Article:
# [seqfan] Re: Does (e i)^(pi i) have an imaginary part?

Andrew N W Hone A.N.W.Hone at kent.ac.uk
Sun Aug 8 18:25:41 CEST 2010

```Hi -

It's best to learn how to unravel this without a computer if you can, as with mathematica or maple
one can always worry about whether zero really means zero!

I would suggest reading an introductory text on complex analysis: the complex exponential is usually one of
the first examples of analytic functions in any such book.

The multi-valuedness of the logarithm may take a bit longer to understand than the exponential.

However, if you know how the ordinary (real) exp and log functions work, then you should quickly get the hang of the
complex case.

>From the basic rules of exponentiation,

(a b)^c = a^c b^c

means that

(e i)^(pi i) = e^(pi i) i^(pi i) = - i^(pi i).

Also, exp and log are inverses of each other, and one of the basic rules of logs is that

log (a^b) = b log a,

so this means

i^(pi i) = e^log ( i^(pi i) ) = e^( pi i log i )

Now i = e^( pi i /2 ) so one branch of the logarithm (the principal branch) gives

log i = pi i /2

and hence

i^(pi i) =  e^( ( pi i  )(pi i /2 ) = e^( - pi^2 /2 ),

so finally

(e i)^(pi i) = -  e^( - pi^2 /2 ),

which is real and about -0.007, agreeing with M-ma below.

However, bear in mind that the function i^z is multi-valued due to the multi-valuedness of log, so
there are an infinity of different answers.

All the best,
Andy

________________________________________
From: seqfan-bounces at list.seqfan.eu [seqfan-bounces at list.seqfan.eu] On Behalf Of zak seidov [zakseidov at yahoo.com]
Sent: 06 August 2010 07:04
To: Sequence Fanatics Discussion list
Subject: [seqfan] Re: Does (e i)^(pi i) have an imaginary part?

Because I guess

(e i)^(pi i) is a slightly more complex case and

Mathematica needs Simplify to reduce it.

In even more comlex cases you need FullSimplify!

Zak

--- On Fri, 8/6/10, Alonso Del Arte <alonso.delarte at gmail.com> wrote:

> From: Alonso Del Arte <alonso.delarte at gmail.com>
> Subject: [seqfan] Re: Does (e i)^(pi i) have an imaginary part?
> To: "Sequence Fanatics Discussion list" <seqfan at list.seqfan.eu>
> Date: Friday, August 6, 2010, 1:56 AM
> Thank you very much for the
> explanations. I've worried that my knowledge of
> calculus and trigonometry is sorely lacking, but I see I
> really need to
> brush up on logarithms.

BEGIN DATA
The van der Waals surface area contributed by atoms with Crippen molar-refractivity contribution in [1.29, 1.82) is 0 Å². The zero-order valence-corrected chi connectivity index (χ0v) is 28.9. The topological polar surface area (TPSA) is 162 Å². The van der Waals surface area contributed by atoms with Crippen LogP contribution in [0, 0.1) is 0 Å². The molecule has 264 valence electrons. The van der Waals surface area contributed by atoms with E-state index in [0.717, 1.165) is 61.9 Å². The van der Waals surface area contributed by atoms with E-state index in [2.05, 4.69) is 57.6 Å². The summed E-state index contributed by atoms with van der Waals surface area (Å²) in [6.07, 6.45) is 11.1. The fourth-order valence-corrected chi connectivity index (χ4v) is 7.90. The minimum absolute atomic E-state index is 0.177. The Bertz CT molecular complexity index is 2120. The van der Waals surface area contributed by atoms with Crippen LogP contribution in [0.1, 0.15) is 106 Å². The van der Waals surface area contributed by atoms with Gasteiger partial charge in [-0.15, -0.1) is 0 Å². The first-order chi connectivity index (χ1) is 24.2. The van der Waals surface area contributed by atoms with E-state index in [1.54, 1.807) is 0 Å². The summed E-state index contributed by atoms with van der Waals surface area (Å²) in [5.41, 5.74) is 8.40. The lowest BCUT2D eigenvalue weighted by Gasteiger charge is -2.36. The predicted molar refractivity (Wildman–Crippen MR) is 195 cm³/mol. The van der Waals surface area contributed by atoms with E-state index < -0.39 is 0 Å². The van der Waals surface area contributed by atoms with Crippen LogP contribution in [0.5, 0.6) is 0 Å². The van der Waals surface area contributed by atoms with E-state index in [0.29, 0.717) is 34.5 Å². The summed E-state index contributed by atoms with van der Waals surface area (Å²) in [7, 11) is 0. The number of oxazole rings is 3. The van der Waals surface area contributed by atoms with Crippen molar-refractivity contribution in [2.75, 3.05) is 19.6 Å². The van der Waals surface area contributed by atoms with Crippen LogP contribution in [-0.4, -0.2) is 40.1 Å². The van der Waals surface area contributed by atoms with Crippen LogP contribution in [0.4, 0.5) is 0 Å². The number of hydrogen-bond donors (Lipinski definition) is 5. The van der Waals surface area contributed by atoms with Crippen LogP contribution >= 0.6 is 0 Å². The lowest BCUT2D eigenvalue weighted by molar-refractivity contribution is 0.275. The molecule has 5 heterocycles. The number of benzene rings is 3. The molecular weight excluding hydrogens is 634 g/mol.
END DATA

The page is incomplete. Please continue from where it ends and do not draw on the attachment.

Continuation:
>
> And thanks to Zak for reminding me of the Im and Simplify
> functions. But it
> leaves me wondering, why exactly is simplification
> necessary here? After
> all, Im[E^(Pi I)] returns 0 without having to ask for a
> Simplify.
>
> Al
>
> On Thu, Aug 5, 2010 at 10:55 PM, zak seidov <zakseidov at yahoo.com>
> wrote:
>
> > In Mathematica,
> >
> > In[4]:=
> > Im[(E*I)^(Pi I)]//Simplify
> >
> > Out[4]=
> > 0
> >
> > Zak
> >
> >
> > --- On Thu, 8/5/10, Alonso Del Arte <alonso.delarte at gmail.com>
> wrote:
> >
> > > From: Alonso Del Arte <alonso.delarte at gmail.com>
> > > Subject: [seqfan]  Does (e i)^(pi i) have an
> imaginary part?
> > > To: "Sequence Fanatics Discussion list" <seqfan at list.seqfan.eu>
> > > Date: Thursday, August 5, 2010, 6:34 PM
> > > This may be a question with a very
> > > obvious response, but it seems to be a
> > > bit over my head. We all know e^(pi i) has no
> imaginary
> > > part (its real part
> > > famously being -1). What about (e i)^(pi i)?
> > >
> > > In Mathematica, I get a real part of
> > > approx.
> -0.007191883355826365607801366396371202955362318
> > > and an imaginary
> > > part of 0. * 10^(-23) (if I ask for 20 decimal
> places
> > > precision) or 0. *
> > > 10^(-53) (if I ask for 50). Is the imaginary part
> so small
> > > it's beyond
> > > machine precision, or am I chasing a phantom?
> > >
> > > Al
> > >
> > > _______________________________________________
> > >
> > > Seqfan Mailing list - http://list.seqfan.eu/
> > >
> >
> >
> >
> >
> >
> > _______________________________________________
> >
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> >
>
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